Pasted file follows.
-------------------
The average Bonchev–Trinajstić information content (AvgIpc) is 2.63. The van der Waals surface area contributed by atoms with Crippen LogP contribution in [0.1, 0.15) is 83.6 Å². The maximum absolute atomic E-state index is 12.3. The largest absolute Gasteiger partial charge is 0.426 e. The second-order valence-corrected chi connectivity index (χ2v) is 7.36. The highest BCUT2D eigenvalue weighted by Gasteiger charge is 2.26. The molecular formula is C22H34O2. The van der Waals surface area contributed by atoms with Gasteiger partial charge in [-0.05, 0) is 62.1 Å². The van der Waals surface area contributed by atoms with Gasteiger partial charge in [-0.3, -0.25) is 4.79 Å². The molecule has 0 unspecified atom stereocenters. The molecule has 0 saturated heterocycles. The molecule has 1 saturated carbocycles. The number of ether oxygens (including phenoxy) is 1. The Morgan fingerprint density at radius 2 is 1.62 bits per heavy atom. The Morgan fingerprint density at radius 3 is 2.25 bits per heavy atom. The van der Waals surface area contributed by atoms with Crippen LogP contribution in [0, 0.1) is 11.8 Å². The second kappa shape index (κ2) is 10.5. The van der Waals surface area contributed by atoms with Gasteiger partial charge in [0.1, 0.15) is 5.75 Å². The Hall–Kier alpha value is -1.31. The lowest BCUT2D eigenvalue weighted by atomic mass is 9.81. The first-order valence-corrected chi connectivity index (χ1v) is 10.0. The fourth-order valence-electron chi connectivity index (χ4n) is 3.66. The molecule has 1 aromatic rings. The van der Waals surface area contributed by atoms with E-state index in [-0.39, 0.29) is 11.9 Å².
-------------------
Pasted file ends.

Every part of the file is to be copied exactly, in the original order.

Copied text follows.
The average Bonchev–Trinajstić information content (AvgIpc) is 2.63. The van der Waals surface area contributed by atoms with Crippen LogP contribution in [0.1, 0.15) is 83.6 Å². The maximum absolute atomic E-state index is 12.3. The largest absolute Gasteiger partial charge is 0.426 e. The second-order valence-corrected chi connectivity index (χ2v) is 7.36. The highest BCUT2D eigenvalue weighted by Gasteiger charge is 2.26. The molecular formula is C22H34O2. The van der Waals surface area contributed by atoms with Gasteiger partial charge in [-0.05, 0) is 62.1 Å². The van der Waals surface area contributed by atoms with Gasteiger partial charge in [-0.3, -0.25) is 4.79 Å². The molecule has 0 unspecified atom stereocenters. The molecule has 0 saturated heterocycles. The molecule has 1 saturated carbocycles. The number of ether oxygens (including phenoxy) is 1. The Morgan fingerprint density at radius 2 is 1.62 bits per heavy atom. The Morgan fingerprint density at radius 3 is 2.25 bits per heavy atom. The van der Waals surface area contributed by atoms with Crippen LogP contribution in [0, 0.1) is 11.8 Å². The second kappa shape index (κ2) is 10.5. The van der Waals surface area contributed by atoms with Gasteiger partial charge in [0.1, 0.15) is 5.75 Å². The Hall–Kier alpha value is -1.31. The lowest BCUT2D eigenvalue weighted by atomic mass is 9.81. The first-order valence-corrected chi connectivity index (χ1v) is 10.0. The fourth-order valence-electron chi connectivity index (χ4n) is 3.66. The molecule has 1 aromatic rings. The van der Waals surface area contributed by atoms with E-state index in [-0.39, 0.29) is 11.9 Å².